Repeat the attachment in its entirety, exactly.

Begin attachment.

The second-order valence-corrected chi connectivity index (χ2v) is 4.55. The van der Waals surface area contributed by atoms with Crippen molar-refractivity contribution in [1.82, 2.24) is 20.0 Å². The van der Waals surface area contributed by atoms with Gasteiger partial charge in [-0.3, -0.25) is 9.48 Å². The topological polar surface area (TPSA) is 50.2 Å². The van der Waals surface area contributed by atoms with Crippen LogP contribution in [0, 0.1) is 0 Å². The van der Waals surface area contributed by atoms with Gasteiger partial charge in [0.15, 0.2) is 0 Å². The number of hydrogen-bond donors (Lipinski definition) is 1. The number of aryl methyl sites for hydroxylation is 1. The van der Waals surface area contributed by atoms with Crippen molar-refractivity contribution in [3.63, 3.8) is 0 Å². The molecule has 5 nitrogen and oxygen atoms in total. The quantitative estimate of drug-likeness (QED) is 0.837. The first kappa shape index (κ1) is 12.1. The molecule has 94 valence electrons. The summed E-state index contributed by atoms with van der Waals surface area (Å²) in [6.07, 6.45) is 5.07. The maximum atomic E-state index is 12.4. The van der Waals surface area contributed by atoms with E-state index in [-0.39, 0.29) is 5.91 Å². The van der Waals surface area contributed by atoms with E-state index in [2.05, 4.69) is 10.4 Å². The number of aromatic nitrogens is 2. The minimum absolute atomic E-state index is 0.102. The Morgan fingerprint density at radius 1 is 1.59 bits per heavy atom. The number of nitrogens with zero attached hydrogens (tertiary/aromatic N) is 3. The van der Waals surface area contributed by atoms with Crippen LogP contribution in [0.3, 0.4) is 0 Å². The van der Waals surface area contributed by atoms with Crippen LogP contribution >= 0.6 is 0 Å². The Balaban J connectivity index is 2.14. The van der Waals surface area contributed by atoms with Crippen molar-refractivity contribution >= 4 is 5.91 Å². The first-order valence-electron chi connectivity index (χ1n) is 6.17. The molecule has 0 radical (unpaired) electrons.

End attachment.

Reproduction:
The second-order valence-corrected chi connectivity index (χ2v) is 4.55. The van der Waals surface area contributed by atoms with Crippen molar-refractivity contribution in [1.82, 2.24) is 20.0 Å². The van der Waals surface area contributed by atoms with Gasteiger partial charge in [-0.3, -0.25) is 9.48 Å². The topological polar surface area (TPSA) is 50.2 Å². The van der Waals surface area contributed by atoms with Crippen LogP contribution in [0, 0.1) is 0 Å². The van der Waals surface area contributed by atoms with Gasteiger partial charge in [0.15, 0.2) is 0 Å². The number of hydrogen-bond donors (Lipinski definition) is 1. The number of aryl methyl sites for hydroxylation is 1. The van der Waals surface area contributed by atoms with Crippen molar-refractivity contribution in [3.63, 3.8) is 0 Å². The molecule has 5 nitrogen and oxygen atoms in total. The quantitative estimate of drug-likeness (QED) is 0.837. The first kappa shape index (κ1) is 12.1. The molecule has 94 valence electrons. The summed E-state index contributed by atoms with van der Waals surface area (Å²) in [6.07, 6.45) is 5.07. The maximum atomic E-state index is 12.4. The van der Waals surface area contributed by atoms with E-state index in [-0.39, 0.29) is 5.91 Å². The van der Waals surface area contributed by atoms with E-state index in [2.05, 4.69) is 10.4 Å². The number of aromatic nitrogens is 2. The minimum absolute atomic E-state index is 0.102. The Morgan fingerprint density at radius 1 is 1.59 bits per heavy atom. The number of nitrogens with zero attached hydrogens (tertiary/aromatic N) is 3. The van der Waals surface area contributed by atoms with Crippen LogP contribution in [0.3, 0.4) is 0 Å². The van der Waals surface area contributed by atoms with Crippen LogP contribution >= 0.6 is 0 Å². The Balaban J connectivity index is 2.14. The van der Waals surface area contributed by atoms with Crippen molar-refractivity contribution >= 4 is 5.91 Å². The first-order valence-electron chi connectivity index (χ1n) is 6.17. The molecule has 0 radical (unpaired) electrons.